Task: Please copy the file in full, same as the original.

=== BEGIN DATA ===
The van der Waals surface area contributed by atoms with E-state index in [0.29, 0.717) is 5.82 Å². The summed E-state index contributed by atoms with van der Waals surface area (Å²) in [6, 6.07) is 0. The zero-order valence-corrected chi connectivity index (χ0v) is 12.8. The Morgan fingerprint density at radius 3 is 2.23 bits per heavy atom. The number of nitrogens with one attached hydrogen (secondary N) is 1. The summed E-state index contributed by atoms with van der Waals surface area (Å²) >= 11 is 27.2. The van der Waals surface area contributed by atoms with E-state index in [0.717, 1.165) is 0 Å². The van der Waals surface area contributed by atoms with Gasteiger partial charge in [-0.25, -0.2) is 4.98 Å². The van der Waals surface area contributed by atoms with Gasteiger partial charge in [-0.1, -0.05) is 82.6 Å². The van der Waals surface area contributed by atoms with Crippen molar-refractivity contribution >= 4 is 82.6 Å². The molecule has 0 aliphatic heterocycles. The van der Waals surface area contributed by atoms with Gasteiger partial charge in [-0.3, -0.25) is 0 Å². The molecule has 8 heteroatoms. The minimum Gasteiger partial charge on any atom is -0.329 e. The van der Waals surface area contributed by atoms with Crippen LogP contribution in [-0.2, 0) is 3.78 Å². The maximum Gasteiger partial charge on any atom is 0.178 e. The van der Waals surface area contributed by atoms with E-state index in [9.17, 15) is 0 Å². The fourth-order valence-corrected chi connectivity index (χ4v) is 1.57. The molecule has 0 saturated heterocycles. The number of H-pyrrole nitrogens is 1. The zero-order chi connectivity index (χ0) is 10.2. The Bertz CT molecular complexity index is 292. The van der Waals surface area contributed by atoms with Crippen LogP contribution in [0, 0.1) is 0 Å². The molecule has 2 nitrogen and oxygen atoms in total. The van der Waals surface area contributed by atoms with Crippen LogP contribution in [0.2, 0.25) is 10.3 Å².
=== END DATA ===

The van der Waals surface area contributed by atoms with E-state index in [0.29, 0.717) is 5.82 Å². The summed E-state index contributed by atoms with van der Waals surface area (Å²) in [6, 6.07) is 0. The zero-order valence-corrected chi connectivity index (χ0v) is 12.8. The Morgan fingerprint density at radius 3 is 2.23 bits per heavy atom. The number of nitrogens with one attached hydrogen (secondary N) is 1. The summed E-state index contributed by atoms with van der Waals surface area (Å²) >= 11 is 27.2. The van der Waals surface area contributed by atoms with E-state index in [0.717, 1.165) is 0 Å². The van der Waals surface area contributed by atoms with Gasteiger partial charge in [-0.25, -0.2) is 4.98 Å². The van der Waals surface area contributed by atoms with Gasteiger partial charge in [-0.1, -0.05) is 82.6 Å². The van der Waals surface area contributed by atoms with Crippen molar-refractivity contribution >= 4 is 82.6 Å². The molecule has 0 aliphatic heterocycles. The van der Waals surface area contributed by atoms with Gasteiger partial charge in [-0.3, -0.25) is 0 Å². The molecule has 8 heteroatoms. The minimum Gasteiger partial charge on any atom is -0.329 e. The van der Waals surface area contributed by atoms with Crippen LogP contribution in [-0.2, 0) is 3.78 Å². The maximum Gasteiger partial charge on any atom is 0.178 e. The van der Waals surface area contributed by atoms with E-state index in [9.17, 15) is 0 Å². The fourth-order valence-corrected chi connectivity index (χ4v) is 1.57. The molecule has 0 saturated heterocycles. The number of H-pyrrole nitrogens is 1. The zero-order chi connectivity index (χ0) is 10.2. The Bertz CT molecular complexity index is 292. The van der Waals surface area contributed by atoms with Crippen LogP contribution in [0, 0.1) is 0 Å². The molecule has 2 nitrogen and oxygen atoms in total. The van der Waals surface area contributed by atoms with Crippen LogP contribution in [0.2, 0.25) is 10.3 Å².